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The State Treasurer wants Washington residents and the Legislature to know just how much debt the state has amassed

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OLYMPIA, WA – The State Treasurer wants Washington residents and the Legislature to know just how much debt the state has amassed, releasing a study on the state’s debt portfolio and other financial obligations.

The Treasurer’s  Debt Affordability Study encourages transparency, educates the public on the state’s financial condition, and informs policymakers as they make budgetary and capital spending decisions.

“Washington is one of the most highly leveraged states in the country,” Treasurer Davidson said in a letter prefacing the study, in which he notes that the state’s total outstanding obligations at the close of Fiscal Year 2019 totaled $21.3 billion.

Despite the state’s high debt levels, Washington’s credit rating from Moody’s was upgraded to Aaa from Aa1 in August of 2019, which is the highest possible rating from the agency.

After the credit rating bump and several refinancings in 2019 that saved the state approximately $160.4 million on a present value basis, the state is heading into 2020 with a stable financial outlook. Yet the Treasurer recommends that lawmakers consider the long-term outlook, and make sure the state is prepared to weather a recession.

“Sixty-nine percent of the state’s capital budget is funded with debt. We need to bring that number down,” Treasurer Davidson said.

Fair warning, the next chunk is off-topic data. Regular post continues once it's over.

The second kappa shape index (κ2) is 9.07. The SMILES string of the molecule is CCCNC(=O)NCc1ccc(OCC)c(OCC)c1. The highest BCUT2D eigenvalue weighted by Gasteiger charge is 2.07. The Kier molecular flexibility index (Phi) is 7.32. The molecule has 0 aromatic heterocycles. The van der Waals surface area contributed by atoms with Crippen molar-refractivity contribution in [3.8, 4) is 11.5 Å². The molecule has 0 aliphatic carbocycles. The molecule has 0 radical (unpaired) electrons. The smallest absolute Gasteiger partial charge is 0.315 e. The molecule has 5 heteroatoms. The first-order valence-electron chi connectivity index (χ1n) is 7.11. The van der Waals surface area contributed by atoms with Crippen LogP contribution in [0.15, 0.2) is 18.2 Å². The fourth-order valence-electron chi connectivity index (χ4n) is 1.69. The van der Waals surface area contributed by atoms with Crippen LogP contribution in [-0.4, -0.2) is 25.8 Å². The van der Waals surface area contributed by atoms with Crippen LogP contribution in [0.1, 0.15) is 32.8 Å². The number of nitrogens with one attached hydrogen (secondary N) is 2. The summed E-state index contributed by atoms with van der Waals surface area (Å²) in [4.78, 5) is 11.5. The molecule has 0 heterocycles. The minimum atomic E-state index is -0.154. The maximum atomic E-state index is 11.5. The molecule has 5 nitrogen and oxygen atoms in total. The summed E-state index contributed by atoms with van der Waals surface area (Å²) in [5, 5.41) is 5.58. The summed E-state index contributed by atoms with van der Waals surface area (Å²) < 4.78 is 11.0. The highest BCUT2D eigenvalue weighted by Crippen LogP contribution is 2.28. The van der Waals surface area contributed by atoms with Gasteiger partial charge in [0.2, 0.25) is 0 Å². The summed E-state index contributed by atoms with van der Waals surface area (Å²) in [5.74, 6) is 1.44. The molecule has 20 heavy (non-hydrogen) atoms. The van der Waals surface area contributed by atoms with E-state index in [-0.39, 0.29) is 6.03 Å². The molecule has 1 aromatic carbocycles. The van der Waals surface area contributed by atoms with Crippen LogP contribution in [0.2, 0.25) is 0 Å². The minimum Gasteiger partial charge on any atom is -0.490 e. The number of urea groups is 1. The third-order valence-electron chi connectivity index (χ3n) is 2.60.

According to the study, Washington’s outstanding general obligation debt over the past twenty years has increased from $7.3 billion to $20.1 billion. While financings fund a variety of important projects, a heavy reliance on bonds has left the state with a high debt burden.

Washington has the 6th highest debt per capita in the country, according to Standard and Poor’s. In fiscal year 2020, the state will pay more than $1.275 billion in debt service payments for its various purpose general obligation bonds, which is approximately 5% of total revenues.

To capitalize on the state’s robust economy and strong credit rating, included in the Debt Affordability Study are a number of recommendations from the Office of the State Treasurer to help move the state closer to another credit rating upgrade. These recommendations can be found on pages 22–24 of the study.

To help more people understand the complexities of state debt, the Treasurer’s Office produced a summary version of the study called the Debt Affordability Digest. Copies of the full study and the digest were distributed to members of the Washington Legislature, just in time for the start of the 2020 Legislative Session.

“Now that the economy is strong, I urge the Legislature to ensure that the 2019-20 budget prepares the state to ride out the next economic downturn,” concluded Treasurer Davidson.